GH deficient subjects with a history of acromegaly. Our hypothesis is that GH sufficient
subjects have a more favorable profile than GH deficient subjects. Several studies have
shown a normalization of mortality rates in subjects with cured acromegaly compared to
subjects with active acromegaly. However it has not been demonstrated that this improvement
was mediated by a normalization of the cardiovascular risk factors. Collecting
cross-sectional data in this patient population may contribute to answer this question.

Inclusion Criteria:

- Age 18-75

- History of acromegaly with biochemical cure documented with a normal oral glucose
tolerance test (OGTT) and/or a non-elevated IGF-I without concurrent use of
somatostatin analogs, dopamine agonists or GH receptor antagonists. Subjects will
have been treated with medication, surgery, radiation, or a combination of these

- At the time of enrollment a minimum of 6 months must have elapsed since surgery.

- No malignancy on colonoscopy performed since the diagnosis of acromegaly

- GHD due to surgical or radiation treatment

- GHD will be defined as a peak plasma GH of less than 5 ng/ml in response to an
insulin tolerance test or a GH-releasing hormone (GHRH) plus arginine stimulation

- GHD will also be diagnosed if IGF-I levels are below 2 standard deviations for the
age-sex normal range in a patient with at least two other documented anterior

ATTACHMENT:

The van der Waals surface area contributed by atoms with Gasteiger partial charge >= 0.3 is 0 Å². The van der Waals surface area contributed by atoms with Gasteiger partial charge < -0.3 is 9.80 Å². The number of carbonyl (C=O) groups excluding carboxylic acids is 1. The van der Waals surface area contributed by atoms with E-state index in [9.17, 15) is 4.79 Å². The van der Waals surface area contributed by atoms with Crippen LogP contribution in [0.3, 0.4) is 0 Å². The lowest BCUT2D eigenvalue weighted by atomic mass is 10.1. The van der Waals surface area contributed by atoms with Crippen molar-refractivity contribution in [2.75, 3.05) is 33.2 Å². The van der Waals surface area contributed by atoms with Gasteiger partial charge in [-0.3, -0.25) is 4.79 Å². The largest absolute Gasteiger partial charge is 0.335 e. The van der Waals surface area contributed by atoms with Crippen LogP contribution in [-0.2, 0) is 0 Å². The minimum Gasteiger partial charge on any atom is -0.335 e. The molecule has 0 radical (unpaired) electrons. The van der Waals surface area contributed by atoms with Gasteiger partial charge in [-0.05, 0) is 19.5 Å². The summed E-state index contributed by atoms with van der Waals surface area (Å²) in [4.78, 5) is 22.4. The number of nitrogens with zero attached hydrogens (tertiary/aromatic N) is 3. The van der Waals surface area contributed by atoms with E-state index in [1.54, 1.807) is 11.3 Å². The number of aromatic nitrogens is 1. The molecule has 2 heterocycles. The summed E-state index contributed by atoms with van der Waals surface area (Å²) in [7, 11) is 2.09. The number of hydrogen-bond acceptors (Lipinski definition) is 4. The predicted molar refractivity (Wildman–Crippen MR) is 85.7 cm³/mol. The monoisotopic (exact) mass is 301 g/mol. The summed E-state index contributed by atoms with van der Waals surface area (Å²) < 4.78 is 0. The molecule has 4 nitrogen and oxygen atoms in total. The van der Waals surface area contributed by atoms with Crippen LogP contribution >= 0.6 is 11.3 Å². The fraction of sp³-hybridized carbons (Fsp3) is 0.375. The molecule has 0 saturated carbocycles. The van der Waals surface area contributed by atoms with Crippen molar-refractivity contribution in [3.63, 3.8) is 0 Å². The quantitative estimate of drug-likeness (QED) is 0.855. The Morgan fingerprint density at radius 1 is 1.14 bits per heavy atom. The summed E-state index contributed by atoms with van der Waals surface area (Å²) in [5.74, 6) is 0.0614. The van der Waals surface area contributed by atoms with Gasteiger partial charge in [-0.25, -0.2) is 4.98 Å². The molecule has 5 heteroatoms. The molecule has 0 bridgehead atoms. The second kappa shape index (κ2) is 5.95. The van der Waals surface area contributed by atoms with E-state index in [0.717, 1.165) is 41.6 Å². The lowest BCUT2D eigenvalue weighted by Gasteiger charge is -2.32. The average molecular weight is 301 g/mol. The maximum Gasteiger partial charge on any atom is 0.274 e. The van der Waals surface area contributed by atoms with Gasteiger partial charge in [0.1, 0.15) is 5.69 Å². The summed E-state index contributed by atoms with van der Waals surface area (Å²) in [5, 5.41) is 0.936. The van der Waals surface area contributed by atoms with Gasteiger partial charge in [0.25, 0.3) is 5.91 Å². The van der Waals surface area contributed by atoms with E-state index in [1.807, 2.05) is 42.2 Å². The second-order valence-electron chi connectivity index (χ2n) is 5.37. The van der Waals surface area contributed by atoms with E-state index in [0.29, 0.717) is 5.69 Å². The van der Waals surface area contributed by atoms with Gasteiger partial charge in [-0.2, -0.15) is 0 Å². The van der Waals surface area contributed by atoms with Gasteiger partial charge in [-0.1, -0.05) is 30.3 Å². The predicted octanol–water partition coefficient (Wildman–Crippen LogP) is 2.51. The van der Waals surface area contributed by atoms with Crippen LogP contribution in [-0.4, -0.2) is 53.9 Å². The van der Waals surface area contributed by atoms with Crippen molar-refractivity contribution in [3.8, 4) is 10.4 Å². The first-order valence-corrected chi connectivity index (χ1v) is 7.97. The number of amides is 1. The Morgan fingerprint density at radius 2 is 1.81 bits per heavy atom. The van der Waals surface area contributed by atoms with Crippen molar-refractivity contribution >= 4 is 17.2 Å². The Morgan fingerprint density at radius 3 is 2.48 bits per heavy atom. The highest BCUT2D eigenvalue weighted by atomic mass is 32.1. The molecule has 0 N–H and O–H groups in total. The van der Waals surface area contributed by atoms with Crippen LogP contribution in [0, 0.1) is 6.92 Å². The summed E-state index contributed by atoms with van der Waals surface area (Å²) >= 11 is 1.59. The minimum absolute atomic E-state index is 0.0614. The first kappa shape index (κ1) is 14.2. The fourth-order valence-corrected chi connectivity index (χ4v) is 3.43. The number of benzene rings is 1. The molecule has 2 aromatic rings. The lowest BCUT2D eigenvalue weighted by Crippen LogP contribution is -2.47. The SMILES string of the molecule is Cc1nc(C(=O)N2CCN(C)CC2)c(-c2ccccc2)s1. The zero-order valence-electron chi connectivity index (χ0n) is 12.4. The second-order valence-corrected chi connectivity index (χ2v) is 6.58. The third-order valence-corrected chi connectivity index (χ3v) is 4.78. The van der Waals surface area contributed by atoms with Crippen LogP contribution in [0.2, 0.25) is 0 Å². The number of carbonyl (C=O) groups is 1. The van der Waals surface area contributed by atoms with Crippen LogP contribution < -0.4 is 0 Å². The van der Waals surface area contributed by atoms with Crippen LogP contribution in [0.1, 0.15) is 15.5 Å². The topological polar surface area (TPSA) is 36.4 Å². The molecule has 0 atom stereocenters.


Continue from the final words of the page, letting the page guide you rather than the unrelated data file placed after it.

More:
pituitary hormone deficiencies

Exclusion Criteria:

- Untreated thyroid or adrenal insufficiency. Subjects on replacement therapy must be
stable for at least 3 months prior to entry into the study

- History of malignancy except for non-melanoma skin cancer

- Hemoglobin <11.0 gm/dl

- Uncontrolled hypertension

- Hepatic or renal disease (aspartate aminotransferase (AST) or alanine
aminotransferase (ALT) > 3x upper limit of normal (ULN) or creatinine level >2.5

- Congestive heart failure (New York Heart Association's classification system Class
II-IV congestive heart failure (CHF) will be excluded)

- Unstable cardiovascular disease (coronary artery or cerebrovascular disease) or
symptoms within one year prior to entry into the study

- Initiation or discontinuation of gonadal steroid therapy within 3 months of entry

- Diabetes mellitus, impaired fasting glucose, impaired glucose tolerance

- Pregnancy or nursing

- Active carpal tunnel syndrome

- Subjects who have received GH therapy within one year prior to entry into the study

- For female subjects age >40 a screening mammogram must have been obtained within one
year prior to their baseline visit.

- Sensitivity to m-cresol

Type of Study:


Study Design:

Allocation: Randomized, Endpoint Classification: Efficacy Study, Intervention Model: Parallel Assignment, Masking: Single Blind (Subject), Primary Purpose: Treatment

Outcome Measure:

Change in High-sensitivity C-reactive Protein

Outcome Description:

Change in high-sensitivity C-reactive protein in the AcroGHD randomized to Growth Hormone and AcroGHD randomized to Placebo arms. Note that the AcroGHS and Active Acromegaly arms were not interventional arms and thus do not have outcome results.

Outcome Time Frame:

baseline and 6 months

Safety Issue:


Principal Investigator

Anne Klibanski, MD

Investigator Role:

Principal Investigator

Investigator Affiliation:

Massachusetts General Hospital


United States: Food and Drug Administration

Study ID:




Start Date:

August 2004

Completion Date:

December 2010

Related Keywords:

  • Acromegaly
  • Growth Hormone Deficiency
  • Pituitary Disease
  • Acromegaly
  • Growth Hormone Deficiency
  • Cardiovascular Risk
  • Pituitary
  • Hypothalamic
  • Acromegaly
  • Dwarfism, Pituitary
  • Pituitary Diseases
  • Endocrine System Diseases